Frolov, Valery P. and Thorne, Kip S. (1989) Renormalized stressenergy tensor near the horizon of a slowly evolving, rotating black hole. Physical Review D, 39 (8). pp. 21252154. ISSN 05562821. http://resolver.caltech.edu/CaltechAUTHORS:FROprd89

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Abstract
The renormalized expectation value of the stressenergy tensor〈Tμν〉^ren of a quantum field in an arbitrary quantum state near the future horizon of a rotating (Kerr) black hole is derived in two very different ways: One derivation (restricted for simplicity to a massless scalar field) makes use of traditional techniques of quantum field theory in curved spacetime, augmented by a variant of the "η formalism" for handling superradiant modes. The other derivation (valid for any quantum field) uses the equivalence principle to infer, from〈Tμν〉^ren in flat spacetime, what must be〈Tμν〉^ren near the hole’s horizon. The two derivations give the same result—a result in accord with a previous conjecture by Zurek and Thorne: 〈Tμν〉^ren, in any quantum state, is equal to that, 〈Tμν〉^ZAMO, which zeroangularmomentum observers (ZAMO’s) would compute from their own physical measurements near the horizon, plus a vacuumpolarization contribution Tμνvac pol , which is the negative of the stressenergy of a rigidly rotating thermal reservoir with angular velocity equal to that of the horizon ΩH, and (redshifted) temperature equal to that of the Hawking temperature TH. A discussion of the conditions of validity for equivalenceprinciple arguments reveals that curvaturecoupling effects (of which the equivalence principle is unaware) should produce fractional corrections of order α^2≡(surface gravity of hole)^2×(distance to horizon)^2 to Tμνvac pol; and since gravitational blueshifts cause the largest components of Tμνvac pol in the proper reference frame of the ZAMO’s to be of O(α2), curvaturecoupling effects in Tμνvac pol and thence in 〈Tμν〉^ren are of O(α^0) in the ZAMO frame. It is shown, by a quantumfieldtheory derivation of the density matrix, that in the HartleHawking vacuum the nearhorizon ZAMO’s see a thermal reservoir with angular velocity ΩH and temperature TH whose thermal stressenergy 〈Tμν〉^ZAMO gets renormalized away by Tμνvac pol, annulling the O(α^2) and O(α^1) pieces of 〈Tμν〉^ren, and leaving only the O(α^0) vacuumpolarization, curvaturecoupling contributions. This translates into 〈Tll〉^ren=〈Tlφ〉^ren=0 on the future horizon in the HartleHawking vacuum, where l and φ denote components on the horizon generator lμ and on the generator of rotations ∂/∂φ. In quantum states representing a black hole in the real Universe (with both evaporation and accretion occurring), the fluxes of redshifted energy and angular momentum across the future horizon, per unit solid angle sinθ dθ dφ, are shown to equal the corresponding accretion fluxes into the hole’s atmosphere from the external universe minus the fluxes evaporated by the hole. As a consequence, the hole’s horizon evolves in accord with standard expectations. As an aside it is shown that the HartleHawking vacuum state ‖H〉 is singular at and outside the velocityoflight surface scrSL, i.e., at sufficiently large radii that the rest frame of its thermal reservoir is moving at or faster than the speed of light. Its renormalized stressenergy tensor is divergent there, and its Hadamard function does not have the correct behavior. To make ‖H〉 be well behaved (and have the properties described above), one must prevent its rotating thermal reservoir from reaching out to scrSL, e.g., by placing a perfectly reflecting mirror around the hole just inside scrSL.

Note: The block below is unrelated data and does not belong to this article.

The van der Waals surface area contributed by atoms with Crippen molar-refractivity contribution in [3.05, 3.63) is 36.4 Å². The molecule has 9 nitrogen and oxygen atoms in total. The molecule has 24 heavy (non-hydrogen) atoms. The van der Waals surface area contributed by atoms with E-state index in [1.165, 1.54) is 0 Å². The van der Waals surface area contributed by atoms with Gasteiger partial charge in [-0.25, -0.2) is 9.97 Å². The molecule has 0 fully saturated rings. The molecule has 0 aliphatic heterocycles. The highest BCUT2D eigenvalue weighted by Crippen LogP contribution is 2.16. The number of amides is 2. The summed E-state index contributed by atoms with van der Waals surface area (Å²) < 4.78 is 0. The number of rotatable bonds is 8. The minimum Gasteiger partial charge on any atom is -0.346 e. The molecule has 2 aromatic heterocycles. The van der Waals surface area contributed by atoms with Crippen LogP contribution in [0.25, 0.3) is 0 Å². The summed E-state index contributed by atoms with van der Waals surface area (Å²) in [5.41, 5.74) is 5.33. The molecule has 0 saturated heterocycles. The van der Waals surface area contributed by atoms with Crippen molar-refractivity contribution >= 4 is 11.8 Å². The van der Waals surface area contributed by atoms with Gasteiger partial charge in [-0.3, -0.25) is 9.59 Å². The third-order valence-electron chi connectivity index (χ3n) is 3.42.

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Additional Information:  ©1989 The American Physical Society Received 22 June 1988 For helpful discussions or correspondence we thank Sam Braunstein, Carlton M. Caves, Vitali L. Ginzburg, Bernard S. Kay, and Robert M. Wald. This research was supported in part by the Academy of Sciences, USSR, the Ministry of Higher Education, USSR, and The National Science Foundation, USA, Grant No. AST8514911. 
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Record Number:  CaltechAUTHORS:FROprd89 
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Alternative URL:  http://dx.doi.org/10.1103/PhysRevD.39.2125 
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